(I'm using Visual C++ 2008) I've always heard that main() is required to return an integer, but here I didn't put in return 0; and and it compiled with 0 errors and 0 warnings! In the debug window it says the program has exited with code 0. If this function is named anything other than main(), the compiler complains saying 'blah' must return a value. Sticking a return; also causes the error to appear. But leaving it out completely, it compiles just fine.

#include <iostream>
using namespace std;

int main()
    cout << "Hey look I'm supposed to return an int but I'm not gonna!\n";

Could this be a bug in VC++?

up vote 69 down vote accepted

3.6.1 Main function


2 An implementation shall not predefine the main function. This function shall not be overloaded. It shall have a return type of type int, but otherwise its type is implementation-defined. All implementations shall allow both of the following definitions of main:

int main() { /* ... */ }


int main(int argc, char* argv[]) {
/* ... */

.... and it continues to add ...

5 A return statement in main has the effect of leaving the main function (destroying any objects with automatic storage duration) and calling exit with the return value as the argument. If control reaches the end of main without encountering a return statement, the effect is that of executing return 0;

attempting to find an online copy of the C++ standard so I could quote this passage I found a blog post that quotes all the right bits better than I could.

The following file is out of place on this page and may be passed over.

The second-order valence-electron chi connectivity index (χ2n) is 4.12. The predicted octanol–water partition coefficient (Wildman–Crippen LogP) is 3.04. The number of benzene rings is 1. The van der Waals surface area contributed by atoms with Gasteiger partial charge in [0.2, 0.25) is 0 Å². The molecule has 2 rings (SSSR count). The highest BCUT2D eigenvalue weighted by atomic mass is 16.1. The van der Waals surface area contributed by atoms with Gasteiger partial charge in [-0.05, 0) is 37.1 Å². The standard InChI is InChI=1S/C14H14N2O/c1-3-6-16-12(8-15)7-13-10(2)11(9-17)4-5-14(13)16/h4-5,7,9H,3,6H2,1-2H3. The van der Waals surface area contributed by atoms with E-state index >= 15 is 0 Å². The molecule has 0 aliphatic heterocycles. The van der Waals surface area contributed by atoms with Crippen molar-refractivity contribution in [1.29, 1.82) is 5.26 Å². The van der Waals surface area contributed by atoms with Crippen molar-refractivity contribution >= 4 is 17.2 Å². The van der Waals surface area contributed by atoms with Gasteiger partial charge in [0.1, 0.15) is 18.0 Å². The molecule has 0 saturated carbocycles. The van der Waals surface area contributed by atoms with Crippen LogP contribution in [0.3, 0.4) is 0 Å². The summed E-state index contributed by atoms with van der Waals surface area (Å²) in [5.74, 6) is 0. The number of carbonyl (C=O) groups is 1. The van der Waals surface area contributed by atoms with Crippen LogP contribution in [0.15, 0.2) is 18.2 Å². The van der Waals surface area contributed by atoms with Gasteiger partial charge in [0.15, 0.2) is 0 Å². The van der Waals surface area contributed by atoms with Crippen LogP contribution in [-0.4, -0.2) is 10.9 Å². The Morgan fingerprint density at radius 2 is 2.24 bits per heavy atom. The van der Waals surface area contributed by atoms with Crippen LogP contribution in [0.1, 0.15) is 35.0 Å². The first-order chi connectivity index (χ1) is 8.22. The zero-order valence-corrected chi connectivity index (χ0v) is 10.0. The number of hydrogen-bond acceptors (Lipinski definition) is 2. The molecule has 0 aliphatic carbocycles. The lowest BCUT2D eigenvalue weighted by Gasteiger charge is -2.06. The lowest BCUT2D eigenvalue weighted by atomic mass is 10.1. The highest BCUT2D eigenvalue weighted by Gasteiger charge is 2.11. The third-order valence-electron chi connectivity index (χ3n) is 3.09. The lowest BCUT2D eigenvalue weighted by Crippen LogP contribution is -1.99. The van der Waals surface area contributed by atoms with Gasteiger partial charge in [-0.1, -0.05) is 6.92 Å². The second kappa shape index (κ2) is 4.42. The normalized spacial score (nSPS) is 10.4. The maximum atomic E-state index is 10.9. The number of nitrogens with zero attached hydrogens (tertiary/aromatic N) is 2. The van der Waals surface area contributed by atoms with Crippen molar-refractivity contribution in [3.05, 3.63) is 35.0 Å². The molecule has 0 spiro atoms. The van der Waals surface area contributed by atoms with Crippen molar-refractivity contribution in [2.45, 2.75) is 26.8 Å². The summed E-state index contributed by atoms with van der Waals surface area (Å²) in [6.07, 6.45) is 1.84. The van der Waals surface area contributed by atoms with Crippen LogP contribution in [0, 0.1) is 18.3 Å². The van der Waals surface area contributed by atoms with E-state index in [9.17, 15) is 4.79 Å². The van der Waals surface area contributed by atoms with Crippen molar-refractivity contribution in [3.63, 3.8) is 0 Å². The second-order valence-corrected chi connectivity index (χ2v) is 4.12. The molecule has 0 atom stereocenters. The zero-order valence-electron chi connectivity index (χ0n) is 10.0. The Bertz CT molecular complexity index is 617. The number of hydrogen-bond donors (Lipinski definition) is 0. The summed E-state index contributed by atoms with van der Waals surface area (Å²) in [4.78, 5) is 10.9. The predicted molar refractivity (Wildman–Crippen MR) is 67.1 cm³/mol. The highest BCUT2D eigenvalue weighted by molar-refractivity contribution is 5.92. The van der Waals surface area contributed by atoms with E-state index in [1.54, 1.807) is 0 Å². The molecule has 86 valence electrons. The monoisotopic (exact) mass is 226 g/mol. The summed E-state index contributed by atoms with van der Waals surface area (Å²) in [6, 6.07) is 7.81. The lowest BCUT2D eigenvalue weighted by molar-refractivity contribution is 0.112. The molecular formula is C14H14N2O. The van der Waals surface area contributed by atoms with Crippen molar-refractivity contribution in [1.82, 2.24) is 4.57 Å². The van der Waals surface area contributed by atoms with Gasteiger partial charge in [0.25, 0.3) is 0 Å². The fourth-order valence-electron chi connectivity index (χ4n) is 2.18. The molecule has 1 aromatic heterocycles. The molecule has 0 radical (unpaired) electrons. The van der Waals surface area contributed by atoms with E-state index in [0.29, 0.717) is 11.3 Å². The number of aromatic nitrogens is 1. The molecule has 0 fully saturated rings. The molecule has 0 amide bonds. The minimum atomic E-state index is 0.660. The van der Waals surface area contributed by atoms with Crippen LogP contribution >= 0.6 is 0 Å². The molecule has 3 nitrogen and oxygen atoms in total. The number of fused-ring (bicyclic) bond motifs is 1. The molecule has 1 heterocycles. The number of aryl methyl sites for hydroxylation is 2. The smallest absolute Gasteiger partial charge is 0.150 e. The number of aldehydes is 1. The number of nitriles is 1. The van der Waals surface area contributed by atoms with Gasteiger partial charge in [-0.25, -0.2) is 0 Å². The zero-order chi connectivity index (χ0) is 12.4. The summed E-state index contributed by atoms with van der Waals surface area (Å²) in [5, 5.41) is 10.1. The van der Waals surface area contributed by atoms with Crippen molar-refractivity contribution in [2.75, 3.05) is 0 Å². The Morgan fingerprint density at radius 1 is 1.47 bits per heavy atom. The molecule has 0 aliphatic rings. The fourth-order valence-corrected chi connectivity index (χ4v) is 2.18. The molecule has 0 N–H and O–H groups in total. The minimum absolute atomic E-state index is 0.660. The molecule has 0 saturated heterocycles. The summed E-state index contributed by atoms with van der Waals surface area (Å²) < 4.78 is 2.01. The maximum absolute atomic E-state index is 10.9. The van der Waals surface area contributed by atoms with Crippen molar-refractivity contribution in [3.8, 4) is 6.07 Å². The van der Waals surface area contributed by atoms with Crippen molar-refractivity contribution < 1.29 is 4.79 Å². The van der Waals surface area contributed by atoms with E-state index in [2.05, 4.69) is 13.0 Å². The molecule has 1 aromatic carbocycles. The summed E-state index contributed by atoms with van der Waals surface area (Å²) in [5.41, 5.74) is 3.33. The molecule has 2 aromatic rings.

• g++ will throw an error at you by default for doing this. most other compilers do "return 0" instead – wakingrufus Apr 29 '09 at 1:06
  • 3
    Older versions of GCC actually returned garbage in some instances if you didn't have a return statement in main(). – Mark Bessey Jul 17 '09 at 20:23
  • 9
    @wakingrufus, what version of g++ are you using? I'm getting the correct behavior as described by sparkes. – Kevin Jul 17 '09 at 20:34
  • Note that the standard quoted is C99, not C89 or C++98, yet MSVC mostly implements C89 and not C99 or C11 when used as a C compiler. However, you can also consult the Microsoft documentation — which is where void main(…) is defined as OK (in C). – Jonathan Leffler May 17 '14 at 20:17

This is part of the C++ language standard. An implicit return 0 is generated for you if there's no explicit return statement in main.

I'm pretty sure VC++ just inserts a return 0 if you don't include one in main functions. The same thing can happen with functions too, but in those cases at least you'll get a warning.

  • 5
    It is undefined behavior to fall off the end of a non-void function. Only main is special with implicit return. – Fred Nurk Dec 1 '10 at 16:18

Section 6.6.3/2 states- "Flowing off the end of a function is equivalent to a return with no value; this results in undefined behavior in a value-returning function.".

An example is the code below which at best gives warning on VS 2010/g++

int f(){
         return true;

int main(){

So the whole point is that 'main' is special as the previous responses have pointed out.

Your Answer


By clicking "Post Your Answer", you acknowledge that you have read our updated terms of service, privacy policy and cookie policy, and that your continued use of the website is subject to these policies.

Not the answer you're looking for? Browse other questions tagged or ask your own question.